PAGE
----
A free press is a de-facto sign of a liberal democratic capitalist state, and an independent media can often make things uncomfortable for those in charge. So why does the criticism persist that the free press is not really free, and that these champions of public opinion in fact collude in perpetuating not truth but capitalist mythology?
“The Primary Freedom of the Press lies in not being a Trade”(Karl Marx, Rheinische Zeitung, May 1842.)
“Freedom of the press belongs to those who own one” (Anon)
For the last twenty years there has been increasing public awareness that journalistic integrity and the capitalist press are uneasy bedfellows. Various writers, particularly in America, have highlighted the incompatibility between a supposedly ‘free press’ and the production of a newspaper as a commodity for profit. Those who have criticised the press have every right to be scornful. But this is no breakthrough in investigative journalism; capitalism has always corrupted the press and led to it functioning as a mouthpiece for the ruling class, a point explosively demonstrated by Upton Sinclair in 1919 when he first published The Brass Check (republished by University of Illinois Press in 2002). In a timeless and scathing attack on the capitalist press Sinclair asserted “that American journalism is a class institution serving the rich and spurning the poor”, likening the journalist to a prostitute, enslaved in the business ideology of the owning class and functioning to work hand in glove with political leaders and big business to deceive public opinion.
Brass Check was written in the ‘Progressive Era’ at the beginning of the 20th century, a period that saw large swathes of US industry come under the sway of immensely powerful inter-linking monopolistic corporations controlled by a highly concentrated elite of powerful owners. The monopolistic ownership of the newspaper industry that spawned a new journalistic style that trivialised and sensationalised news, abandoning journalistic integrity and independence, caused particular outrage and was branded ‘yellow journalism’. But the essence of this condemnation was more seditious than a simple dispute over the presentation of newsprint. Critics argued that the newspaper monopoly strangled public awareness, censored all anti-business opinion and now served solely to express the owner’s class interests that operated, in Sinclair’s words, for the “hoodwinking of the public and the plunder of labour”. The press, it was argued, must be cleansed of corrupting class bias and function as a neutral conduit for the communication of meaningful information enabling the public to exercise informed democratic preferences.
In Britain, a similar concentration of ownership had already dramatically altered the newspaper industry that stifled and later decimated the popular press. During the first half of the 19th century Britain had enjoyed a thriving and vigorous popular press that criticised appalling working conditions and was spurred on by the ‘betrayal’ of the 1832 Reform Act and anger at the 1834 Poor Law. The radical press produced numerous papers that “promoted greater collective confidence by repeatedly emphasising the potential power of working people to effect social change through the force of ‘combination’ and organised action” (James Curren and Jean Seaton, Power Without Responsibility: The Press and Broadcasting in Britain, p.24). The radical press was a major source of antagonism to government and the propertied class but neither libel actions nor stamp tax on newsprint were effective in subjugating it. Nevertheless, by 1865 the radical press was in decline, broken not by laws but by a combination of rising costs and market forces.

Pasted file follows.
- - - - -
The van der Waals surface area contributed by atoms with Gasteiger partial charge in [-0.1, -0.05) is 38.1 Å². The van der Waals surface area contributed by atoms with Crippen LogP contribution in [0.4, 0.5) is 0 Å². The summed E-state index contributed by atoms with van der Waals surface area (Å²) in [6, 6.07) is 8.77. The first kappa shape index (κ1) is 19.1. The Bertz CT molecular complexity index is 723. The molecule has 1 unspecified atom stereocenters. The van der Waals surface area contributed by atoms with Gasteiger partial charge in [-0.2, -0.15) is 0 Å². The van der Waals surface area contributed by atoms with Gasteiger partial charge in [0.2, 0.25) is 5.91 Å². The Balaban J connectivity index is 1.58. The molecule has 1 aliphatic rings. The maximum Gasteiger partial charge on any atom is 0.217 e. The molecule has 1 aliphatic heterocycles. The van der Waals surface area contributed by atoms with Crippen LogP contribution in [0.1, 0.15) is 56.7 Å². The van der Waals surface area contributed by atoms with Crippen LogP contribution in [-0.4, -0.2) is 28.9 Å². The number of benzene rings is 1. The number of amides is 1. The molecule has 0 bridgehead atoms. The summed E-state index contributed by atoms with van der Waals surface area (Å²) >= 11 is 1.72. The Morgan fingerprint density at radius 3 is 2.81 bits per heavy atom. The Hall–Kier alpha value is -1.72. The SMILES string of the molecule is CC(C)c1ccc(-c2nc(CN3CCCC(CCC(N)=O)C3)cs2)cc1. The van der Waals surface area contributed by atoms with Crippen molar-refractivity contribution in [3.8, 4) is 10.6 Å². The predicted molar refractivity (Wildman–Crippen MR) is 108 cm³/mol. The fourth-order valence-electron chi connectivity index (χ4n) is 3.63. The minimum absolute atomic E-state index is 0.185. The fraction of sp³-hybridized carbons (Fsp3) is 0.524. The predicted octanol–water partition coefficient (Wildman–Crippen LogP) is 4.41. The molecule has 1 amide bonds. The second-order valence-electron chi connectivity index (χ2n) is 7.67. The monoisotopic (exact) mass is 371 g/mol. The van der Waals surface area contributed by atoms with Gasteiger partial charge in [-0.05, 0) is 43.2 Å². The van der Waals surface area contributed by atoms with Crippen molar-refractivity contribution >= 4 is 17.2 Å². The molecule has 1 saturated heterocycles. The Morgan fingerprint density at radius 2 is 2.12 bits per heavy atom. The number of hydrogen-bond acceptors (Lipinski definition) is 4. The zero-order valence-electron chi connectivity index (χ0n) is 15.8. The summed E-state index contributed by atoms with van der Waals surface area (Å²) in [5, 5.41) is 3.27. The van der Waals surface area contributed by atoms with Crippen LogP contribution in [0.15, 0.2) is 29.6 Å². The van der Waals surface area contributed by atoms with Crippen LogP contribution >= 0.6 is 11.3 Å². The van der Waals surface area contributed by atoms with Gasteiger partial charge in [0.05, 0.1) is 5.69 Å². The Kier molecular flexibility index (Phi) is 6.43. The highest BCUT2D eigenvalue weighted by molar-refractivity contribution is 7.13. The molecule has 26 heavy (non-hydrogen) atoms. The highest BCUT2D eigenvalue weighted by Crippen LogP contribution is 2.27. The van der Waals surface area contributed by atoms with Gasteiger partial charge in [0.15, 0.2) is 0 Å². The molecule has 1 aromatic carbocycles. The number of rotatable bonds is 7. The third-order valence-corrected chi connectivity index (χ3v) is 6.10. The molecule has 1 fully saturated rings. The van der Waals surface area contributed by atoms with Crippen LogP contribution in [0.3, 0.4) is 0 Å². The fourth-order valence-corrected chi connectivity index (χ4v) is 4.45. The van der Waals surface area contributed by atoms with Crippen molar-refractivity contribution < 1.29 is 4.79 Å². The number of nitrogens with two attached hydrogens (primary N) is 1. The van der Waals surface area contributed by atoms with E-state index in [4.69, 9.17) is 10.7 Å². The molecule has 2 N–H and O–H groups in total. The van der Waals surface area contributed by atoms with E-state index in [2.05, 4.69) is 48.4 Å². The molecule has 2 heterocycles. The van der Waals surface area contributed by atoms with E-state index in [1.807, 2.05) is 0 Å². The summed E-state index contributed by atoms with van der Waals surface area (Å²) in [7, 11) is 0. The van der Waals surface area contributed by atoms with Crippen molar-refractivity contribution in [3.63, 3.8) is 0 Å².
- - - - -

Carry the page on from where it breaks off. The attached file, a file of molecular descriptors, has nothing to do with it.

By the second half of the 19th century the rising cost of printing technology to support national newspaper circulation required major investment. Newspaper set-up costs in Britain rose from £1,000 to over £50,000 between 1840 and 1870 while in America these capital costs rose by 600 percent between 1855 and 1875, a huge investment that excluded all but the extremely wealthy. In addition to rising costs, the growing importance of advertising in Britain greatly disadvantaged the alternative press because successful advertising meant appealing to people who had money. The readers of the radical press were mainly working people on low incomes and advertisers discriminated against these newspapers because “their readers are not purchasers, and any money thrown upon them is so much money thrown away” (quotation from 1856, in James Curren and Jean Seaton, p.43). Advertising revenue acted as a subsidy enabling newspapers to be sold at a price below the cost of production and, once exposed to the realism of commercial capitalism, competitors without advertising revenue were forced from the market or sufficiently weakened to be taken over by larger companies. Newspaper production had become a capitalist business.
Sinclair too identified advertising as a main corrupting agent enabling wealthy advertisers to drive-out the US radical press and exert pressure on editors to mould content and editorial comment. “Everywhere in the world of journalism, high and low, you see this power of the advertiser,” Sinclair declared at a time when advertising, accounting for two-thirds of US newspaper income, greatly enhanced the concentration of ownership. Little has changed in an industry that allows little opportunity for new entrants to enter the market. Today, twenty-four inter-linking US corporations control over half of newspapers and most magazines, broadcasting, books and movies, while Britain is reputed to have the most highly concentrated newspaper ownership in the world, being dominated by five immense corporate groups.